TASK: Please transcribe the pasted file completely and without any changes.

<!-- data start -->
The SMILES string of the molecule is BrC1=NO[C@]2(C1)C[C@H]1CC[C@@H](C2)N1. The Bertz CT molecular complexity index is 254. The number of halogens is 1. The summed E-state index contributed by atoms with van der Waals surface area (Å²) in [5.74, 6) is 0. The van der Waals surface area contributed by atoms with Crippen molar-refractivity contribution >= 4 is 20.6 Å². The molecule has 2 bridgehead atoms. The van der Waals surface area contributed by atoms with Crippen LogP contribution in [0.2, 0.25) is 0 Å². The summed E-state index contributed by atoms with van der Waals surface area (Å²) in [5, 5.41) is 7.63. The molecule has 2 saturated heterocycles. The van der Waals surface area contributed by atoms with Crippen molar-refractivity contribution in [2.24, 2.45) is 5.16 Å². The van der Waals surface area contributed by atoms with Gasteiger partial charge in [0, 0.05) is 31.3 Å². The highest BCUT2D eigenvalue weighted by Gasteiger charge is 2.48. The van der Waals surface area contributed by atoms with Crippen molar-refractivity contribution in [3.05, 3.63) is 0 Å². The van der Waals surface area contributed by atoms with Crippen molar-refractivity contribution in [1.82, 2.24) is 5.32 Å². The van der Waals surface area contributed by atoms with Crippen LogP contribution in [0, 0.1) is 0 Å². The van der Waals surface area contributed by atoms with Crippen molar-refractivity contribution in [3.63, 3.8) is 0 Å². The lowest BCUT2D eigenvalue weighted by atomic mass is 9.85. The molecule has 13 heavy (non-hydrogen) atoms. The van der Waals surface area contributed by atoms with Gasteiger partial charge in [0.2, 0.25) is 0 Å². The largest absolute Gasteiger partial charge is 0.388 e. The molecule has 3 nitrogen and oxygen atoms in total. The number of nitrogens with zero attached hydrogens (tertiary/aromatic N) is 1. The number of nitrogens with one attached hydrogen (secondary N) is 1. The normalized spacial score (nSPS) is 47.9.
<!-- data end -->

The SMILES string of the molecule is BrC1=NO[C@]2(C1)C[C@H]1CC[C@@H](C2)N1. The Bertz CT molecular complexity index is 254. The number of halogens is 1. The summed E-state index contributed by atoms with van der Waals surface area (Å²) in [5.74, 6) is 0. The van der Waals surface area contributed by atoms with Crippen molar-refractivity contribution >= 4 is 20.6 Å². The molecule has 2 bridgehead atoms. The van der Waals surface area contributed by atoms with Crippen LogP contribution in [0.2, 0.25) is 0 Å². The summed E-state index contributed by atoms with van der Waals surface area (Å²) in [5, 5.41) is 7.63. The molecule has 2 saturated heterocycles. The van der Waals surface area contributed by atoms with Crippen molar-refractivity contribution in [2.24, 2.45) is 5.16 Å². The van der Waals surface area contributed by atoms with Gasteiger partial charge in [0, 0.05) is 31.3 Å². The highest BCUT2D eigenvalue weighted by Gasteiger charge is 2.48. The van der Waals surface area contributed by atoms with Crippen molar-refractivity contribution in [3.05, 3.63) is 0 Å². The van der Waals surface area contributed by atoms with Crippen molar-refractivity contribution in [1.82, 2.24) is 5.32 Å². The van der Waals surface area contributed by atoms with Crippen LogP contribution in [0, 0.1) is 0 Å². The van der Waals surface area contributed by atoms with Crippen molar-refractivity contribution in [3.63, 3.8) is 0 Å². The lowest BCUT2D eigenvalue weighted by atomic mass is 9.85. The molecule has 13 heavy (non-hydrogen) atoms. The van der Waals surface area contributed by atoms with Gasteiger partial charge in [0.2, 0.25) is 0 Å². The largest absolute Gasteiger partial charge is 0.388 e. The molecule has 3 nitrogen and oxygen atoms in total. The number of nitrogens with zero attached hydrogens (tertiary/aromatic N) is 1. The number of nitrogens with one attached hydrogen (secondary N) is 1. The normalized spacial score (nSPS) is 47.9.